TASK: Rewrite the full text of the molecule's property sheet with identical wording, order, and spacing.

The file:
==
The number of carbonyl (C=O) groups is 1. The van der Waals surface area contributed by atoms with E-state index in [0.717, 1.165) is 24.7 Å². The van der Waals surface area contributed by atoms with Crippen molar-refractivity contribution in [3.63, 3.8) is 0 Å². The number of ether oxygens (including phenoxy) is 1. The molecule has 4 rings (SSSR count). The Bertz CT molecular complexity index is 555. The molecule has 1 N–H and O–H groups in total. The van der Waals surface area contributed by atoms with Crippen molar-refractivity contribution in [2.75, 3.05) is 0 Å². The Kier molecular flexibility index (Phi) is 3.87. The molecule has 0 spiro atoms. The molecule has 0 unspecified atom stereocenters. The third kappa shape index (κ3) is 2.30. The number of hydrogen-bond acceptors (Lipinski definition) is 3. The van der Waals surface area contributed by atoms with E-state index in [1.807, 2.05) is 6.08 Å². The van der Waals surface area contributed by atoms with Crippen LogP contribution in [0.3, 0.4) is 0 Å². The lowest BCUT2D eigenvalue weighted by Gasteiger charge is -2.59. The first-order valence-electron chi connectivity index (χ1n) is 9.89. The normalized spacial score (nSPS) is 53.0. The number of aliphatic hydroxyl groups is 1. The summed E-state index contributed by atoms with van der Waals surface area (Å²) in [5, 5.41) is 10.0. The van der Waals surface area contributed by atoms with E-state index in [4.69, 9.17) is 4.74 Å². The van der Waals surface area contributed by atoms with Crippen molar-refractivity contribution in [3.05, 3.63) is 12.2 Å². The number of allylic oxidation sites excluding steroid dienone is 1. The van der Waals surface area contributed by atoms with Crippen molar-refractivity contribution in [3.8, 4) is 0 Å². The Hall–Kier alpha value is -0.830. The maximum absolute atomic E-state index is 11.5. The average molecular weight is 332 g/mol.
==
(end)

The number of carbonyl (C=O) groups is 1. The van der Waals surface area contributed by atoms with E-state index in [0.717, 1.165) is 24.7 Å². The van der Waals surface area contributed by atoms with Crippen molar-refractivity contribution in [3.63, 3.8) is 0 Å². The number of ether oxygens (including phenoxy) is 1. The molecule has 4 rings (SSSR count). The Bertz CT molecular complexity index is 555. The molecule has 1 N–H and O–H groups in total. The van der Waals surface area contributed by atoms with Crippen molar-refractivity contribution in [2.75, 3.05) is 0 Å². The Kier molecular flexibility index (Phi) is 3.87. The molecule has 0 spiro atoms. The molecule has 0 unspecified atom stereocenters. The third kappa shape index (κ3) is 2.30. The number of hydrogen-bond acceptors (Lipinski definition) is 3. The van der Waals surface area contributed by atoms with E-state index in [1.807, 2.05) is 6.08 Å². The van der Waals surface area contributed by atoms with Crippen LogP contribution in [0.3, 0.4) is 0 Å². The lowest BCUT2D eigenvalue weighted by Gasteiger charge is -2.59. The first-order valence-electron chi connectivity index (χ1n) is 9.89. The normalized spacial score (nSPS) is 53.0. The number of aliphatic hydroxyl groups is 1. The summed E-state index contributed by atoms with van der Waals surface area (Å²) in [5, 5.41) is 10.0. The van der Waals surface area contributed by atoms with E-state index in [4.69, 9.17) is 4.74 Å². The van der Waals surface area contributed by atoms with Crippen molar-refractivity contribution in [3.05, 3.63) is 12.2 Å². The number of allylic oxidation sites excluding steroid dienone is 1. The van der Waals surface area contributed by atoms with Crippen molar-refractivity contribution in [3.8, 4) is 0 Å². The Hall–Kier alpha value is -0.830. The maximum absolute atomic E-state index is 11.5. The average molecular weight is 332 g/mol.